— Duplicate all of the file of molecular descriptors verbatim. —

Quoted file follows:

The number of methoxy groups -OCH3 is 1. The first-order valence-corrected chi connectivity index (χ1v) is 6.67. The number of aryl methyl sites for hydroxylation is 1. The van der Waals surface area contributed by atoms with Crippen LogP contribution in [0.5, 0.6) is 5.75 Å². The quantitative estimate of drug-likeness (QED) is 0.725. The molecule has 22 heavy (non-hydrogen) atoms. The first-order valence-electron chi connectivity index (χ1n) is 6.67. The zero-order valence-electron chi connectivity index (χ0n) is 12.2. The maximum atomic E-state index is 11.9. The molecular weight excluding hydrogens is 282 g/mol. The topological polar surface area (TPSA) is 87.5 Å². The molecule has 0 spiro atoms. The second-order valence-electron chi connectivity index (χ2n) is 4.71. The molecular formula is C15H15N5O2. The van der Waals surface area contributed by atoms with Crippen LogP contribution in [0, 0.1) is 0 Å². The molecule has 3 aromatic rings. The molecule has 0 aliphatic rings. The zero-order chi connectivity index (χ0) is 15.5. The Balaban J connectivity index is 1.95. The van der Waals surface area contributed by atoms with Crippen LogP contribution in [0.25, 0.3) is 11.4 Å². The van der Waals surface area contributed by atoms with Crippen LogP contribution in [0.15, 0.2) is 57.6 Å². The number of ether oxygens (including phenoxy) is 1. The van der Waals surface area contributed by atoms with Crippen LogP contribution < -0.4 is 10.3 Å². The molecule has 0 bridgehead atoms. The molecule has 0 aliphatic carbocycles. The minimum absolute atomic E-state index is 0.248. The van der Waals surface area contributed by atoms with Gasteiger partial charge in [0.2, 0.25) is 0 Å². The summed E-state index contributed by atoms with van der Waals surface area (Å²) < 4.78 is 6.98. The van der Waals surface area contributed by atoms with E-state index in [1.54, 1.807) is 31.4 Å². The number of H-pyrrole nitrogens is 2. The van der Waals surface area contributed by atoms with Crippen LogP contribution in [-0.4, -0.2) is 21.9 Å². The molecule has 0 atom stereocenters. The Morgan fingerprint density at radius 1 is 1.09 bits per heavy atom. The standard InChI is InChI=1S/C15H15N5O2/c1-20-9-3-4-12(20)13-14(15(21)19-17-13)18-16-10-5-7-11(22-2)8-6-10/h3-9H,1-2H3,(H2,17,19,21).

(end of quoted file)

The number of methoxy groups -OCH3 is 1. The first-order valence-corrected chi connectivity index (χ1v) is 6.67. The number of aryl methyl sites for hydroxylation is 1. The van der Waals surface area contributed by atoms with Crippen LogP contribution in [0.5, 0.6) is 5.75 Å². The quantitative estimate of drug-likeness (QED) is 0.725. The molecule has 22 heavy (non-hydrogen) atoms. The first-order valence-electron chi connectivity index (χ1n) is 6.67. The zero-order valence-electron chi connectivity index (χ0n) is 12.2. The maximum atomic E-state index is 11.9. The molecular weight excluding hydrogens is 282 g/mol. The topological polar surface area (TPSA) is 87.5 Å². The molecule has 0 spiro atoms. The second-order valence-electron chi connectivity index (χ2n) is 4.71. The molecular formula is C15H15N5O2. The van der Waals surface area contributed by atoms with Crippen LogP contribution in [0, 0.1) is 0 Å². The molecule has 3 aromatic rings. The molecule has 0 aliphatic rings. The zero-order chi connectivity index (χ0) is 15.5. The Balaban J connectivity index is 1.95. The van der Waals surface area contributed by atoms with Crippen LogP contribution in [0.25, 0.3) is 11.4 Å². The van der Waals surface area contributed by atoms with Crippen LogP contribution in [0.15, 0.2) is 57.6 Å². The number of ether oxygens (including phenoxy) is 1. The van der Waals surface area contributed by atoms with Crippen LogP contribution < -0.4 is 10.3 Å². The molecule has 0 bridgehead atoms. The molecule has 0 aliphatic carbocycles. The minimum absolute atomic E-state index is 0.248. The van der Waals surface area contributed by atoms with Gasteiger partial charge in [0.2, 0.25) is 0 Å². The summed E-state index contributed by atoms with van der Waals surface area (Å²) < 4.78 is 6.98. The van der Waals surface area contributed by atoms with E-state index in [1.54, 1.807) is 31.4 Å². The number of H-pyrrole nitrogens is 2. The van der Waals surface area contributed by atoms with Crippen LogP contribution in [-0.4, -0.2) is 21.9 Å². The molecule has 0 atom stereocenters. The Morgan fingerprint density at radius 1 is 1.09 bits per heavy atom. The standard InChI is InChI=1S/C15H15N5O2/c1-20-9-3-4-12(20)13-14(15(21)19-17-13)18-16-10-5-7-11(22-2)8-6-10/h3-9H,1-2H3,(H2,17,19,21).